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Michael DubakovFibery founder
Essays

Startups and near-death experience

February 12, 20213 min read

Startups are hard 🐝. Nobody has a ready recipe for a successful startup. It’s like life. Nobody has a ready recipe for a fulfilling, happy and successful life neither. Few startups are successful from day one and never really struggle. Most startups do struggle and die. But I think that quite many top startups had a transformative near-death experience that changed everything and help them to find a path to success.

It’s common that near-death experience in life changes everything. Many people reported that it changed their lives. They became more focused, less distracted, more calm, less worried, more enlightened, less gloomy. In some way they feel that they just “get it”, they suddenly understand why they live, what’s important, what’s the meaning of all this.

It’s hard to wish for a near-death experience, but it can be a useful thing for a startup. If everything is kinda OK, you tend to disperse your attention: hire unnecessary people, enter unnecessary markets, add not-essential features. Eventually, it may lead to stagnation, slow growth, and the same near-death experience in the end, but with a large team, a heavier product with some boxes of technical debt, and weird customers. It is much harder to survive in this case when you are big. Significant cuts are extremely painful and can kill a company, like a complex surgery can kill a patient.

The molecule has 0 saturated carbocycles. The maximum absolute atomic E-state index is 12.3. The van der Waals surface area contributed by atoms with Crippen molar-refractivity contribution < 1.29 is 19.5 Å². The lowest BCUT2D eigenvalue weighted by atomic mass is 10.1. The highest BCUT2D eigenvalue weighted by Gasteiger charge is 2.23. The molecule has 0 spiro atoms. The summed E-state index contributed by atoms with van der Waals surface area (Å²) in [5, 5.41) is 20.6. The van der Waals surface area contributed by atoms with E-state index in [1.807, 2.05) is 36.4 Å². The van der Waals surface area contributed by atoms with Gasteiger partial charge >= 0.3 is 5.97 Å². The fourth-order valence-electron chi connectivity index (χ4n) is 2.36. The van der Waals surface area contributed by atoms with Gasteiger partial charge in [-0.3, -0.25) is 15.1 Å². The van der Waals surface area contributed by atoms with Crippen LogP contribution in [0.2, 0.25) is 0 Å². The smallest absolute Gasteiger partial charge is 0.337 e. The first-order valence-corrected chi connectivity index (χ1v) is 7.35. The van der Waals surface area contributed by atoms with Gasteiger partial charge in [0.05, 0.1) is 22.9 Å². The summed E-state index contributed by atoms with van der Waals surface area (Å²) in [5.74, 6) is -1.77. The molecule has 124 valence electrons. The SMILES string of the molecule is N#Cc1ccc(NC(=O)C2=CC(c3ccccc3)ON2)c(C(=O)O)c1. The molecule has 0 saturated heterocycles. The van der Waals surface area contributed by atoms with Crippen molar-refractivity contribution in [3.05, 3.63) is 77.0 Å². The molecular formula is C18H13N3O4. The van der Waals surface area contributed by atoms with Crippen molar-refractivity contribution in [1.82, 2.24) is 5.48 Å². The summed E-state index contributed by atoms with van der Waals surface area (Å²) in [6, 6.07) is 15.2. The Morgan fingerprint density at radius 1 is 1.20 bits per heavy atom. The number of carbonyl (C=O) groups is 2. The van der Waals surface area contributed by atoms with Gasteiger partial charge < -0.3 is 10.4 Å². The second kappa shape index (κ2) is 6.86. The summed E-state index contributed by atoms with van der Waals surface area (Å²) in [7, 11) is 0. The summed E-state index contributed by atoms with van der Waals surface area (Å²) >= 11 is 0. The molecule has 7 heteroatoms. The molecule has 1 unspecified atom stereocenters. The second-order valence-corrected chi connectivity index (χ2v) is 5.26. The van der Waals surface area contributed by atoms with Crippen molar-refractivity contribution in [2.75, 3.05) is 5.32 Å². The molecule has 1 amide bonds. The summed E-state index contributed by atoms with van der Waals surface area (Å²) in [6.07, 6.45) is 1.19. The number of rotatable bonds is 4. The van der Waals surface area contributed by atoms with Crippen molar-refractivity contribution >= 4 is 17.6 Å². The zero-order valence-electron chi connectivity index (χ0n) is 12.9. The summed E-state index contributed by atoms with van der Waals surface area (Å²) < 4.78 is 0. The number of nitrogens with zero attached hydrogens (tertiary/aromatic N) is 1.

It’s much better to have this near-death experience somewhere in the beginning, like in the first 2–3 years of operations with a smaller team, lighter product, fewer markets, and fewer customers. Changes are much easier here. You can have just a few people on board and re-thing everything. You will have to focus on the most important things and cut everything else. The real problem here is to define what’s important. However, when you are close to death, your senses sharpen and there is a good chance that you will find them.

For example, you may suddenly discover that the most pressing issue is not a lack of features, but a poor onboarding process. Or you may discover that product complexity is just too high and simplify the product (a common theme). Or you may discover that you have to focus on a very narrow niche and put all effort into it. Anyway, you will have to focus. This necessity can do wonders with your life, or your company.

I think we should not be afraid of near-death experiences, but embrace them, reflect on them and rebuild the foundation of our life or our company.